NEW YORK, March 15, 2006 — A 50-year baseball tradition has come to an end. Batting helmets, mandatory equipment for all
major-league hitters since 1956, will no longer be allowed in MLB games, officials announced today.

The move comes after previous league attempts to back hitters off the plate resulted in little change in batter behavior. MLB
eliminated most equipment protecting batters’ elbows, wrists, and hands in 2002, but baseball observers say many batters still
stand close to home plate in an effort to make solid contact with pitches on the outside corner.

"We’ve seen a few broken wrists and severe elbow injuries [since the 2002 ruling]," said one unnamed MLB official,
"but batters are still hanging over the plate, and they’re not making enough of an effort to avoid inside pitches. We need
to try new ways of making them face the consequences of getting hit."

Many pitchers welcomed the new ruling. "I don’t know if we’ll see a big change right away," said one American League
starter on condition of anonymity, "but after the hitters see the results of a couple of accidental beanings, I’ll bet they
think twice about diving across the plate."

He quickly added, "Of course, nobody wants to see anyone die from getting hit in the head. Hopefully we’ll just see enough
to get hitters to reconsider their priorities. A fractured skull, a short coma–that sort of thing."

A ludicrous slippery-slope response to baseball’s recent announcement
that they will enforce rules
limiting the wearing of protective "body armor" at the plate
? Of course it is. No one wants to see batters lose their
head protection, no matter how much they crowd the plate.

Nevertheless, it’s odd that everyone seems anxious to get rid of another kind of protection for players. While nearly every
injury-reducing breakthrough in baseball history–from catchers’ masks to batting helmets to outfield wall padding–has met with
universal praise, columnists, coaches, and even many players seem ready to throw out the injury protection of hard elbow pads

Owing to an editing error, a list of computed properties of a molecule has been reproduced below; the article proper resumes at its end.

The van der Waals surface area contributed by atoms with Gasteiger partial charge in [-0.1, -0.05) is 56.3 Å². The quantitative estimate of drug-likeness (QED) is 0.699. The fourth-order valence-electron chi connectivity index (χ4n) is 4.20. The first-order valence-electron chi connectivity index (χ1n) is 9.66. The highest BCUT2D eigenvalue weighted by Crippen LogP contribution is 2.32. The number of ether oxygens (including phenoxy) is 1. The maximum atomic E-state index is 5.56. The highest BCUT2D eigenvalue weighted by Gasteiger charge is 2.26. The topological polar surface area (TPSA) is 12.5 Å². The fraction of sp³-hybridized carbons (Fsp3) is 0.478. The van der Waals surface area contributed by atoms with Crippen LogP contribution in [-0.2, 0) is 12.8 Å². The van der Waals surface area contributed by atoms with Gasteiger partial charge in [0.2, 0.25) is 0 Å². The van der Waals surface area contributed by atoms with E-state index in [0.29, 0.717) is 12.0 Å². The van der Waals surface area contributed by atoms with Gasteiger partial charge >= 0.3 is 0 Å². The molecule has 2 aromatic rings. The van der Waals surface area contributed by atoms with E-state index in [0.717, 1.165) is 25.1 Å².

and other hard arm guards.

There are two supposed problems caused by body armor. One is that it’s making a mockery of the hit-by-pitch rule. When hitters
wearing armor see a pitch riding inside, they make little or no effort to get out of the way (maybe a little flinch for show),
let the pitch bounce harmlessly off their armor, and trot unscathed down to first base.

Sure, I’ve seen this apparently happen plenty of times. And yes, this may be one reason hit-by-pitches are skyrocketing in
recent years; the league’s HBP rate has almost doubled since the early ’90s. Still, just how serious an issue is this? Even at
2001’s inflated rate, HBPs represent only one percent of major-league plate appearances. We’re hardly in the middle of an
epidemic here.

The second supposed problem caused by body armor is an advantage to the hitter. Since armored hitters don’t need to fear pain or
injury from getting hit in the arm, they crowd the plate, stand in confidently on pitches on the inside corner, and mash pitches
on the outside corner. The result: (gasp!) better hitting and more offense.

Leaving aside the question of whether more offense is a bad thing, it’s questionable how much impact HBPs or body armor have on
league-wide hitting. Last year, when HBPs took a huge jump from the year before, and body armor use was higher than ever, league
scoring declined. It’s not controversial to suggest that new parks, better conditioning, newfangled bats, and strike-zone
enforcement have played a much greater role in offense levels of recent years than body armor.

One supporter of the body-armor ban, Rob Neyer,
sees this topic as a